A conversation with Reagan Murphy, English alumna
Reagan Murphy graduated from CUA in 2011 with a BA in English and minor in Religious Studies. She was also a member of the CUA cheerleading squad and helped take the team to NCA college nationals in 2013. Reagan is an Oxford OPUS scholar. She studied 19th and 20th century English and Irish poetry at St. Catherine’s College, Oxford, and also spent a summer studying Irish literature in Dublin through the CUA x Arcadia program. After graduation Reagan enrolled in Miami Ad School to pursue a career in advertising. She participates in various continued education classes at the School of Visual Arts in NYC and recently wrote a short film which she will direct in 2022.
What is your current job/title?
I’m a Copywriter at Vimeo. I concept and write ad campaigns and marketing communications; on a small scale it’s emails, on a large scale it’s superbowl commercials. Advertising is a fun industry. I also freelance as a copywriter for Condé Nast and act as creative director for a sauce brand, nade. I have my hands in a lot of projects.
Why did you choose to study English at Catholic U.?
I’ve wanted to be a writer for as long as I can remember. When I was younger I dreamed of working for Nat Geo or as a foreign war correspondent — both of which are contract jobs given to established writers — so DC felt like a good place to start. I also always had an interest in the narrative aspects of organized religion.
What was your path from graduation to your current job like? What advice can you give senior majors and recent grads about life after graduation?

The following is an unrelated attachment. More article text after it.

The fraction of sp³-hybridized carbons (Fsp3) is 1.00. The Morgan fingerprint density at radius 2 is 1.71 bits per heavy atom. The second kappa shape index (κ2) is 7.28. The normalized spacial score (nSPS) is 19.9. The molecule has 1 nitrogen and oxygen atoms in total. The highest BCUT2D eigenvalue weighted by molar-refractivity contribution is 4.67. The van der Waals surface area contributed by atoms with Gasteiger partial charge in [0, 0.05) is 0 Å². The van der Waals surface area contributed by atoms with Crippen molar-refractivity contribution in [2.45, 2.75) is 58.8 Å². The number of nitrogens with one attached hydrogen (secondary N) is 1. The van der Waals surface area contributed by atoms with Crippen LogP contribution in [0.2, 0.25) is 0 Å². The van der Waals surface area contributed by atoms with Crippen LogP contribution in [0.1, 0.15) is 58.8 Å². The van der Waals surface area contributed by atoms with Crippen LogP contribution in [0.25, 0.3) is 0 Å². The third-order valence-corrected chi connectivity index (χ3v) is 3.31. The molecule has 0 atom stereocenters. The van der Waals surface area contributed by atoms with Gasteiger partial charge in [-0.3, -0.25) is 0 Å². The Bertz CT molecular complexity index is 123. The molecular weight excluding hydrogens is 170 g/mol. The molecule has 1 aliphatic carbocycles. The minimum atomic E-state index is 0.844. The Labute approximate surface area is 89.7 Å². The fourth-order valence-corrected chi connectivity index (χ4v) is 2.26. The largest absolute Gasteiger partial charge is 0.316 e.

My path was… unconventional, I had a lot of doors closed in my face. After graduation I got an opportunity to work as a script assistant for an HBO show in Utah. I packed up my things and moved west, but the production shut down the day before I was meant to sign my contract. I ended up finding work at a photo studio and also worked for Nat Geo photographer, Tom Mangelsen, for a few months. After that I moved to Paris to do communications for a women’s sportswear startup. Living in Paris was an incredible opportunity and a great learning experience. Workwise, I found that I enjoyed being the voice of the brand but I wanted to build it, not defend it. Metaphorically, it felt like I wanted to move from defense to offense. After moving back home to the states, I enrolled in ad school and started to build a pretty robust freelance catalogue until I got hired at Vimeo.
My advice to seniors and recent grads: if an opportunity excites you, say yes, even if it’s something you never pictured yourself doing. So many paths are discovered by experiencing what we don’t want to do. And don’t compare yourself to your friends. Some people get jobs out of college, some don’t — the reasons why are endless. Teddy Roosevelt said it best, “comparison is the thief of joy.”
How has your English background served you professionally?
I think I’m in the minority in that I use my degree daily, but studying English helped me refine my communication skills. It's beneficial in everything from meetings and presentations, to discussing pay raises to HR things.
What do you think it takes to be successful in your profession and how do you define success?
I define success by how I spend my free time and if it actually feels free. Being able to stay present and not worry about work, money, etc. is a blessing.
What do you like the most about your job?
The people I work with. The opportunity to refine my craft. My ability to be creative and think outside the box. My job requires a lot of thinking; I like using my brain.
What did you learn as an English major at Catholic U. that has stayed with you?
The human experience is so varied, yet somehow it’s all the same. I think being an English major at CUA made me a more empathetic person — and a heck of a Jeopardy player.
Do you have any advice for current English majors?
Work on your craft, don’t just read the material. Being a strong writer can open up so many doors for you. People will often tell you they don’t even use their degrees in their careers, which I don’t find true of an English major. No matter how you end up making your money, being an effective communicator is a life skill that many people lack.